Julio Teheran: The biggest pitching star of spring training - I know, the second part mitigates the first part - has 35 strikeouts in 26 innings, and seems ready to stick in the majors.
1. Craig Kimbrel. Widely doubted after a huge 2011, 42 saves and a 1.01 ERA last year spoke volumes.
2. Aroldis Chapman. Keeps flirting with the starting rotation, but returning to the role in which he can truly dominate.
3. Kris Medlen. SP/RP eligibility and an incredible second half last year make him a great choice if you want more wins and strikeouts, but don't want to compete on saves.
4. Fernando Rodney. Slight injury concern, but a filthy 0.60 ERA made 2012 his breakout year.
5. Jonathan Papelbon. Always have found him inconsistent, but 38 saves, 92 strikeouts in 70 innings, and a 2.44 ERA for a team that underwhelmed suggests 2013 could be very good.
6. Mariano Rivera. The Sandman should deliver a routinely amazing final season, though don't be surprised if injury recovery slows him until June or so.
7. Rafael Soriano. Former Yankee comes to the NL to be the leader of a deep bullpen for a team that should hand him plenty of leads.
8. Joe Nathan. Once the top AL closer for the Twins, a nice comeback season last year suggests he could hit 40 saves again.
9. J.J. Putz. Faltered last year with 32 saves, 13 fewer than in 2011, but seemed to get better as the year went along, going from May 22 to September without a blown save.
10. Jason Motte. Looks like he may open on the DL, so I have moved him down a couple levels from where I had him ranked earlier, but with a 0.92 WHIP, he's becoming a great closer.
11. Sergio Romo. The Giants have multiple closer options, but Romo the righty should get the most opportunities, and has a ratio of more than six strikeouts to every walk.
12. Jim Johnson 51 saves last year was the most in the majors, which of course means we can't trust him this year. Also doesn't have the strikeout stuff to be higher on the list.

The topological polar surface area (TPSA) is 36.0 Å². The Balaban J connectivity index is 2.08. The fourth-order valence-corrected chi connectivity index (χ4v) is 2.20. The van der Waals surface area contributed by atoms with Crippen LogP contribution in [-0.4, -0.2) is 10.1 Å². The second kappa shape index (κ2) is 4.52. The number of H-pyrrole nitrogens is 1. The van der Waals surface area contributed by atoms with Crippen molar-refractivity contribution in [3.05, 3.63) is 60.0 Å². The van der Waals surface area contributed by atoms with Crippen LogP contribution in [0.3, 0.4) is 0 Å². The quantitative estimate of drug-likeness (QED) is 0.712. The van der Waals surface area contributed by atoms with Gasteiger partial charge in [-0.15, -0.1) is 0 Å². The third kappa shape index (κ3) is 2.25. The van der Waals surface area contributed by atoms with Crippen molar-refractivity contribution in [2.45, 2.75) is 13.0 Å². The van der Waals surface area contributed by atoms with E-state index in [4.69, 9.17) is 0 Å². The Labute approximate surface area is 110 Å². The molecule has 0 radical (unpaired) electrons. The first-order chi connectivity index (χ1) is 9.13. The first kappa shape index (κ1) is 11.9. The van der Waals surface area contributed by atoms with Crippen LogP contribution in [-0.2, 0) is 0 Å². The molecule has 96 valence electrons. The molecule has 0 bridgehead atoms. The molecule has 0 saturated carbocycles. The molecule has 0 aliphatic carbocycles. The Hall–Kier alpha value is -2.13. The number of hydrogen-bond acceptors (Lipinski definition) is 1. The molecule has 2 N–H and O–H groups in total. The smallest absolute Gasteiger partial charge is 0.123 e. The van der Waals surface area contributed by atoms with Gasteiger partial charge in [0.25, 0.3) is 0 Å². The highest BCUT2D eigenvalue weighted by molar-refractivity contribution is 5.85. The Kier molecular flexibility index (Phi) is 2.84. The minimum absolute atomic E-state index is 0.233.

13. Huston Street. Injuries are always a concern, but finished strong in 2012 and should get a lot of chances in one of the great pitchers' parks.
14. Greg Holland. Limited audition last year with 14 saves, but 91 strikeouts in 67 innings is what we like to see from a closer.
15. Tom Wilhelmson. Upstart with 29 saves last year for a team that should be better this year.
16. Chris Perez. Runs into trouble now and then, and runs off at the mouth, but still managed 39 saves last year for a team that is steadily improving.
17. Marco Estrada. Another SP/RP option who could prove to be the Kris Medlen of 2013.
18. Glen Perkins. Hung around the Twins long enough to become closer, and did well, with 11 of his 16 saves last year coming in the second half.
19. Joel Hanrahan. A little off last year after his dominant 2011, but 36 saves and a 2.72 ERA is not exactly disappointing.
20. Addison Reed. Never would have suggested this a year ago, and could still be way off, but the closer role is such a gamble, he's worth taking a flyer on. I feel like his chances are good to improve on 29 saves last year.
Jason Grilli: Is this the year the Bucs get back to winning? The prospects are good, which means Grilli should have a big workload.
Carlos Marmol: Don't laugh - okay, go ahead and laugh. But there is so little pressure on him now, he could become a dominant closer again, which also could mean seeing him traded to a team that hands him leads more often.
Dan O'Shea is our man in fantasyland. He welcomes your comments.
Aka Cody Clang. Plus: Local TV Misses Worse Than Cody Parkey; Money League Baseball; We All Owe Bob Nightengale An Apology; Don't Rewrite History; Cutting Robbie Gould Was The Right Thing To Do; The Kris Bryant Trade Scenario Isn't Hard To Figure Out; Blackhawks Hunk Gets First Win; NHL In Chintzy Tentative Concussion Settlement: Not Our Fault; Fire Thibs; Wild ATS; and Sister Jean Is So Last Year.Continue reading "The Beachwood Radio Sports Hour #226: To The CodyCopter™!" »
Posted on Nov 16, 2018